The TC430 tire changer can accommodate tires up to 38″ in diameter with wheel width falling anywhere between 3″-11″. You can clamp the wheel from the inside if its diameter is between 12″ and 21″ and outside clamping is also possible within the 10″-18″ wheel diameter range — I told you they were quite similar, right?

To be honest, those two are pretty much interchangeable. They are both good at what they do and are some of the most common models in repair shops out there. The design may be a bit outdated but it’s been more than tested and retested again.

Overall, the Tuxedo TC430 tire changer is extremely easy to use, won’t break the bank, and will last you for years. I wouldn’t really recommend it for heavy-duty industrial use, but it is perfectly suited for home garages and small repair shops looking for a budget tire changer.

Highlighted features

  • Electro-pneumatic swing-arm style tire changer
  • Max. tire diameter: 38”
  • Max. wheel diameter: 10”-18” (o.d.) and 12”-21” (i.d.)
  • Operating pressure: 125 PSI
  • Tire changer dimensions: 74.33” x 33.46” x 49.21”

Pros

  • Great budget option
  • Perfect for home garages or light-duty use
  • Comes with necessary accessories
  • Tested-and-true swing-arm design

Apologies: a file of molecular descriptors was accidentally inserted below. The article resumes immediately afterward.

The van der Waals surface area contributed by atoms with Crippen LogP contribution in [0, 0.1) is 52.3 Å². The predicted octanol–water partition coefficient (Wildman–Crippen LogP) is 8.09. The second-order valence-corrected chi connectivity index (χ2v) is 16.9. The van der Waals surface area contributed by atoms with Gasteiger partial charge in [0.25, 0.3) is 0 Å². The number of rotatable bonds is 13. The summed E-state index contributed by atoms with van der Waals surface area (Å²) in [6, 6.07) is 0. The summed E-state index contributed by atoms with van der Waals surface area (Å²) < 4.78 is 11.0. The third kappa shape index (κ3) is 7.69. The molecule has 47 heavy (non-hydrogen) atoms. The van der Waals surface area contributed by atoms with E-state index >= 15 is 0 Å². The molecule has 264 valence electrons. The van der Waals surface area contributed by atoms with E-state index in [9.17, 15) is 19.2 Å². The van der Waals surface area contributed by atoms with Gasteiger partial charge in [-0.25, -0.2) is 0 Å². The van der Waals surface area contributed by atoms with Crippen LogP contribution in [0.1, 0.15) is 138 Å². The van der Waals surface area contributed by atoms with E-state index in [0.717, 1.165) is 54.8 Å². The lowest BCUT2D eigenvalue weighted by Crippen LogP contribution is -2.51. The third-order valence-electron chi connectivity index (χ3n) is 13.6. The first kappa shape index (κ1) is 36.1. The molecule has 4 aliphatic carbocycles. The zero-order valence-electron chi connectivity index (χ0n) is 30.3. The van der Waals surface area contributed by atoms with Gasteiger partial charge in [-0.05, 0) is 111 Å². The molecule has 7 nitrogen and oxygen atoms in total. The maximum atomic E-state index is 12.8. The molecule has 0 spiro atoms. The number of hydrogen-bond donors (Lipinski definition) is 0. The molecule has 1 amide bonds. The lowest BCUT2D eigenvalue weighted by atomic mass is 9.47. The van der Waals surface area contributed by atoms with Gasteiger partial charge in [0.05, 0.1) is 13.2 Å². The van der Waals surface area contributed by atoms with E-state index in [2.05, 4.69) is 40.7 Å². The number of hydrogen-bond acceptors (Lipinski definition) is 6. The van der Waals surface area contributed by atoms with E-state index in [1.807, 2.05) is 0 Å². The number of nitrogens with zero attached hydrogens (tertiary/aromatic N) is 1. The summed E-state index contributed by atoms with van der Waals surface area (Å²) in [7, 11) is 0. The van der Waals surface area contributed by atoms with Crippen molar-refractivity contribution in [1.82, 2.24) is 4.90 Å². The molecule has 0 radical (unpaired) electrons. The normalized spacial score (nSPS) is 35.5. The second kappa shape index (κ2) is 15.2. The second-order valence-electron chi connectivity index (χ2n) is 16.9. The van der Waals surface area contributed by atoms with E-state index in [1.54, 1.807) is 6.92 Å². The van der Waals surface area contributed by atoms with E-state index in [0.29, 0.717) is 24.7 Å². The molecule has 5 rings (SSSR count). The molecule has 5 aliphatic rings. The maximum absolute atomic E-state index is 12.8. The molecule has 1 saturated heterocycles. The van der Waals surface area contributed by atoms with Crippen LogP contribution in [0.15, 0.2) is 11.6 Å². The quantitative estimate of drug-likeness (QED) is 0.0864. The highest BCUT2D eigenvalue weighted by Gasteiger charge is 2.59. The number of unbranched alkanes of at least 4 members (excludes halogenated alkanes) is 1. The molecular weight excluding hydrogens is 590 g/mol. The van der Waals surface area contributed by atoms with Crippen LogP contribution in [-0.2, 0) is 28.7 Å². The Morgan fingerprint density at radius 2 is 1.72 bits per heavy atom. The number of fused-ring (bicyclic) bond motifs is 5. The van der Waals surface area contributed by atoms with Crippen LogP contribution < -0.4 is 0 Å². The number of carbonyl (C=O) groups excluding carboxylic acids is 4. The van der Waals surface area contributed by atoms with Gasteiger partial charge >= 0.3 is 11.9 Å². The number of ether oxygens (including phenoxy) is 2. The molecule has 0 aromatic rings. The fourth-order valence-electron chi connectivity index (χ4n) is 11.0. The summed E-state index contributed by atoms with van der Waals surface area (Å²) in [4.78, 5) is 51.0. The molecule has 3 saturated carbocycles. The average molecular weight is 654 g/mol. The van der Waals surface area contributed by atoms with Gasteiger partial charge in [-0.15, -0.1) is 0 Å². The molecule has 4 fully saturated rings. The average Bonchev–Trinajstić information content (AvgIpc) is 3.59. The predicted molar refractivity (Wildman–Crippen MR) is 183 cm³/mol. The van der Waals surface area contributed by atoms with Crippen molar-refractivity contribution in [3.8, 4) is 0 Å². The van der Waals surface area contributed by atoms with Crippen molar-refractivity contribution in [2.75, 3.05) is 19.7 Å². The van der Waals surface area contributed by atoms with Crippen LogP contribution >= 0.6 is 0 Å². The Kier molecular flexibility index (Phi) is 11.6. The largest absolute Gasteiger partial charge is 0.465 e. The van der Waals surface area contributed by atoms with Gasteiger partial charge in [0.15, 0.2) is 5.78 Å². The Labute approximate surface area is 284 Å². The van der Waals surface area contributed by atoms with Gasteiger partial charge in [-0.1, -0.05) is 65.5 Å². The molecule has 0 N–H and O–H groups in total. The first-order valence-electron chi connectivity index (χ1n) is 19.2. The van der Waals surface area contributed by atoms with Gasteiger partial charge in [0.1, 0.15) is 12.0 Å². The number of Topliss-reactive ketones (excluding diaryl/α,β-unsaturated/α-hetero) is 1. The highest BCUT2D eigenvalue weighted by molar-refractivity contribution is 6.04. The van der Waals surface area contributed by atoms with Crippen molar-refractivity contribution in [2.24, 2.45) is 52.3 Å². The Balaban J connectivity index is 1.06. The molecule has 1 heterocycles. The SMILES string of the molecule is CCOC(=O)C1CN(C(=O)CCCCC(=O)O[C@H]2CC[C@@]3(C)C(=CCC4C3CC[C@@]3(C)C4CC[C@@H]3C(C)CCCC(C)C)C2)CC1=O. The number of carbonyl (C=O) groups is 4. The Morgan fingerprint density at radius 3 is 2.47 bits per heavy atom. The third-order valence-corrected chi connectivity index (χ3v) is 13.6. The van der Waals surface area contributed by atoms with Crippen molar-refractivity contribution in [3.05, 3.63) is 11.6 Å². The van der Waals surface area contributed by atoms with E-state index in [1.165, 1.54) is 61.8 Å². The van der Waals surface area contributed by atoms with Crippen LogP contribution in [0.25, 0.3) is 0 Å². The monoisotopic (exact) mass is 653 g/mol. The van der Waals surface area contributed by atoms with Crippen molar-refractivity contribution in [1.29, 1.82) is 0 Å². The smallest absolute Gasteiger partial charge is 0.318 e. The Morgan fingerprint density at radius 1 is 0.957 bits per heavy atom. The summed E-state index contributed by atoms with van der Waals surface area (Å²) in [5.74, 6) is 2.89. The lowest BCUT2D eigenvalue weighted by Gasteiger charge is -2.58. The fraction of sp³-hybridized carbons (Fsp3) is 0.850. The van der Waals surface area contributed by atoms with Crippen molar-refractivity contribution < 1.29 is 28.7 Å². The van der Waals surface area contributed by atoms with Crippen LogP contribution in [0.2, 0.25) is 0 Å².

• Easy mounting and dismounting of the tire
  • Add-on accessories available
  • High-pressure bead breaker on the side

Cons

  • Cannot change motorcycle or ATV tires

3. Dannmar DT-50 Tire Changer — Editor’s Pick

Dannmar DT-50 Tire Changer

We end our selection of swing-arm style tire changer machines with the Dannmar DT50, a model prioritizing build quality and longevity above everything else. As a result, the DT50 features high-pressure polyurethane tubing to ensure the pneumatic system runs smoothly at all times. Additionally, the arm that holds the duckhead is constructed using hardened steel to ensure there is little to no play during operation and that it stays like that for years.

Also worth mentioning, Dannmar’s tire changer comes with a large electric turntable capable of working on much larger tires, than the previous two, up to 47″ in diameter, which should be more than enough for pretty much anything that might come through the door of your shop. Moreover, below the high-torque turntable, sit two shiny, dual-acting rust-resistant aluminum pneumatic cylinders operating four clamps, also rated to fit larger wheels than the previous models.

All in all, the Dannmar DT50 is easily one of the best tire changers in the swing-arm model category, assuming the premium price tag still fits in your budget. On the other hand, if you need a tougher model that can accommodate significantly larger tires than most, the range of options is significantly smaller and a higher price is to be expected. After all, quality never comes cheap.